The history of WordPress user interface

inMotion Hosting runs the article “WordPress through the ages“, which shows in a number of screenshots how WordPress user interface has changed from version to version.  It is a long run indeed, and the one that brings a nostalgic tear to those of us who have been using the system for a while.  Just look at how much it has changed, how much it has matured.  From this in WordPress 1.0.1:


to this in the latest and the greatest WordPress 3.8:


I don’t think that there is a single item that was left untouched.  Main menu has been reorganized a number of times, moved from top to the left, given sub-menu items, icons, and a variety of different fonts and colors.  The editor has been through a tonne of transformations, adding the What You See Is What You Get (WYSIWYG) feature, icons, HTML preview, media uploader, which is a story of itself, and more.  Custom post types are a fresh addition, but even they went through a bit.  So did all the other elements – social networks integration, publishing options, categories, SEO, and more.  And that’s just the post editing screen.   As much or more has happened to the rest of the screens.  Being redone in responsive layout, ready for smartphone and tablet screens comes to mind.

All these changes happened for a variety of reasons.  Of course, people building WordPress learned better ways, got more feedback, and spent more time on it.  But also the Web itself has changed.  We are seeing faster networks, more powerful browsers, and richer interfaces.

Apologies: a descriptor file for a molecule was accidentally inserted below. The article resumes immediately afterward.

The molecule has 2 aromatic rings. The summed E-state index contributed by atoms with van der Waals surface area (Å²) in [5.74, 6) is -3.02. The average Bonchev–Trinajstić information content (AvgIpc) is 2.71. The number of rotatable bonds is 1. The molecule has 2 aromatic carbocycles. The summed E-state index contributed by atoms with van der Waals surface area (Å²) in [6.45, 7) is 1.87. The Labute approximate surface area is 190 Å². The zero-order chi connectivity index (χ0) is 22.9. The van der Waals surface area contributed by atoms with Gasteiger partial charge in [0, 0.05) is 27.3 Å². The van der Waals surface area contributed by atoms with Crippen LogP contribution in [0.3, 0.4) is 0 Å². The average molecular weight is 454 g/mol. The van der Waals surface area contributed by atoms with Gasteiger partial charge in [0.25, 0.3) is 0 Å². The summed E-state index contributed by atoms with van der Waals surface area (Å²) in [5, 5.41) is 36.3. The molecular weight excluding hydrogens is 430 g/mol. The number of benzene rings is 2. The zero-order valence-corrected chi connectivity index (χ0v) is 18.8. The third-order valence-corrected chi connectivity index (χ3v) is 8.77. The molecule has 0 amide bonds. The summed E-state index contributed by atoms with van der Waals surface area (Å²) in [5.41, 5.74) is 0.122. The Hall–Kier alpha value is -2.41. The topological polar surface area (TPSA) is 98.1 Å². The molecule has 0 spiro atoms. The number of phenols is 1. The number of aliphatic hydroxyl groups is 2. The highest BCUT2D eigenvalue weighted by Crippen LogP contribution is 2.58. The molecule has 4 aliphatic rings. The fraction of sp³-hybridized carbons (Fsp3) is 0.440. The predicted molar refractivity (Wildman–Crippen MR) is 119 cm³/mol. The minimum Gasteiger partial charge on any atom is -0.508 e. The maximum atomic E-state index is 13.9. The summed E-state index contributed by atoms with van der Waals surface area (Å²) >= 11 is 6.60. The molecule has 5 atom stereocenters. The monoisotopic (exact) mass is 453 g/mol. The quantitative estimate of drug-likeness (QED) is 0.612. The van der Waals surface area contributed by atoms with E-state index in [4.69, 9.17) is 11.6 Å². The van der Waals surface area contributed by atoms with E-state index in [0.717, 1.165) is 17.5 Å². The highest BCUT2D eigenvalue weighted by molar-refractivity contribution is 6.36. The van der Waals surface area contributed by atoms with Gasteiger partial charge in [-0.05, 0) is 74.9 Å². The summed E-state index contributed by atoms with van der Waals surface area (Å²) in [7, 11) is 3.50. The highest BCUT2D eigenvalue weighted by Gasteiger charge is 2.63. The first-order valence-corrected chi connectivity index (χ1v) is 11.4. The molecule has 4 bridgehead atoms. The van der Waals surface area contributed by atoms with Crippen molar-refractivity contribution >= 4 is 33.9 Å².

Which brings me to another point.  Pretty much every single time I was involved in building a website or an application, a non-technical client would raise the question of deadlines and phrase it like “When is this going to be finished?”.  And every single time I have to explain that applications and websites they are not finite.  They are more like kids – once you start, you never stop.  It’s an ongoing project, with more and more features, fixes, and improvements.  (There are exceptions, of course, but they are just that – exceptions).  Most times, it’ll never be done.  And one can’t just put everything into a single version, release it and forget about it.  Instead, one should make a plan, a roadmap and decide what goes into each version, leaving some space and time for things that were unthoughtful at the time.

WordPress, like may other awesome applications, illustrates this nicely.  WordPress 1.0 has been released and has been used by a lot of people.  Was it done?  No.  More changes came in during 1.x, 2.x, and now 3.x version series.  Is it done now?  No, not by a mile.  It is a much better system than it used to be.  But there are still gazillion things to be done.  And that’s a good thing!  I wish such a lengthy (and successful) roadmap to every project.

And now, if you’ll excuse me, I’ll go back and drop that nostalgic tear of days gone by…

Leave a Comment